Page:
By Elizabeth Riggs
In a unanimous vote Tuesday, the Ellicottville School Board approved a proposition to present voters with a 2017-2018 budget slightly above the tax cap. With a 1.7 percent increase, the proposed budget will require a 60 percent approval from district voters on Tuesday, May 16.
According to Superintendent Mark Ward, the increase to the tax cap will generate an additional $123,000 needed to support current instructional programs, staffing levels, special education programs, and employee benefits, among other things. For the past several years, the district has dipped into reserves in order to make ends meet, and this proposed increase will allow the district to break even with the revenue needed to cover budget increases.
“The board feels that in order to maintain the programs that we have and support what we are doing here, we need to go above the tax cap. We are going to be asking the voters and that will be requiring a 60 percent majority,” said Ward. “We don’t want to use reserves and that’s why we feel we have to go in this direction.”
According to Ward, Ellicottville’s tax rate and school taxes are much lower than any neighboring district, with only one Western New York district having a lower rate.
Highlights of the proposed 2017-2018 budget include allocations for: new computers due for a large incoming sixth grade class, hiring a new superintendent, new college courses, an additional elementary teacher, two new leased school buses, new cement steps and roof repairs to the elementary building, renovations to classrooms in the lower elementary in preparation to rent them to BOCES for expansion of the elementary program and a new CISCO phone system.
“I think there are a lot of exciting things that are incorporated into this budget,” said Ward.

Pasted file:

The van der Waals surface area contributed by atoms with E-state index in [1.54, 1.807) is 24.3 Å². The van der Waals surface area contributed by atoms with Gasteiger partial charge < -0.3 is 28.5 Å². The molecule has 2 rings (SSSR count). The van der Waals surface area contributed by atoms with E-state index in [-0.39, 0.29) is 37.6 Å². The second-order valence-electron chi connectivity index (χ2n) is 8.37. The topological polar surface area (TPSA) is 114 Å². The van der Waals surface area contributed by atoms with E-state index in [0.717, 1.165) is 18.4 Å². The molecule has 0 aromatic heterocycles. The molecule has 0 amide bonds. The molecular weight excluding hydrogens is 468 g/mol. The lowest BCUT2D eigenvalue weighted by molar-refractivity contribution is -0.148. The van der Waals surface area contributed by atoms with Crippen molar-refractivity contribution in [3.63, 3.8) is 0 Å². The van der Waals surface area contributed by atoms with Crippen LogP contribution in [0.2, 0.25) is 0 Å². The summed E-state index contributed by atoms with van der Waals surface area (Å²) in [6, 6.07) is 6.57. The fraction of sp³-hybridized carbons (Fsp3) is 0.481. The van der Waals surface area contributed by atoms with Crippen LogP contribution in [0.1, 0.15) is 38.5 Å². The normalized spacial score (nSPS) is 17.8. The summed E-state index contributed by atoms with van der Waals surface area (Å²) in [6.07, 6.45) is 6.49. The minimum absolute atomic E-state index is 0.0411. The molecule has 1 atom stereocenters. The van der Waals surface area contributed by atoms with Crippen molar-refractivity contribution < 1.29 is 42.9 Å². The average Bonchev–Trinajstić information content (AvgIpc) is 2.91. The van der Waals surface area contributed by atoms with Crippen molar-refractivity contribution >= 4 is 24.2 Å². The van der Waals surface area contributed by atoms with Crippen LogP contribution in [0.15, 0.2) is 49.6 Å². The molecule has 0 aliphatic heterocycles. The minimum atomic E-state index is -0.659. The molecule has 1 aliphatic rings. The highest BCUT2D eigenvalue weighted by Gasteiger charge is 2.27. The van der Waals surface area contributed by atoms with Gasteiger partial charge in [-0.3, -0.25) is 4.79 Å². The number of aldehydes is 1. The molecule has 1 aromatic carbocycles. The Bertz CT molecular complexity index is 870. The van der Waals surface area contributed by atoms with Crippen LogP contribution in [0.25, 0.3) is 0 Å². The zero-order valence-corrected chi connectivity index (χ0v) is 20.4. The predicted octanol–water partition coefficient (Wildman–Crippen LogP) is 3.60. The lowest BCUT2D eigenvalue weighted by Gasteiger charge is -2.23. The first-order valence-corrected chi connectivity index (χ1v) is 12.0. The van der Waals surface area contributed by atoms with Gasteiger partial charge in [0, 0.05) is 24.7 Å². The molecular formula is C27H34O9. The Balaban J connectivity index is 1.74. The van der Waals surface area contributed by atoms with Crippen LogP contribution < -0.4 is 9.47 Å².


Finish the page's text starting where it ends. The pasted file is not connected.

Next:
In other business, Ward provided an update on new technology the school has implemented with funding from the Smart Schools grant.
“We got about $343,647 – the least amount given to any school district in Western New York. We’ve spent $200,000 on touch screens in the classrooms. They are magnificent,” said Ward. “We have $143,000 left and we are in the process of putting in a video surveillance system in the school.”
Ward said the new surveillance system will feature video intercoms outside the double door entrances that will allow employees in school offices to see visitors.
In other business, Middle/High School Principal Bob Miller announced that the senior class trip to Williamsburg, VA, has been cancelled due to lack of interest from students. This marks the second year in a row that a senior trip has been cancelled. Miller said despite the original plans falling through, he is hoping to still be able to coordinate a day or overnight trip with students somewhere nearby.
“We are working with the kids and looking at something close. It’s not so much the cost but it’s getting enough kids to go. I think we need to go back to the drawing board – possibly to day trips or overnight trips. There are some neat trips in Buffalo if you just go for the night,” said Miller.
Finally, the board approved the 2017-2018 school year calendar, discussed in previous board meetings.
The 186-school day calendar has a few emergency days built in for snow or inclement weather and closely follows the one BOCES has adopted.
“If you go away from this schedule you are going to conflict with BOCES and alternative education and potentially special education if you have kids attending classes in other buildings, and we do,” Ward said of the calendar during the March 28 board meeting. “It’s pretty much the Western New York calendar.”
The next ECS Board of Education meeting will be held on Tuesday, April 18 at 4:30 p.m. in the high school library.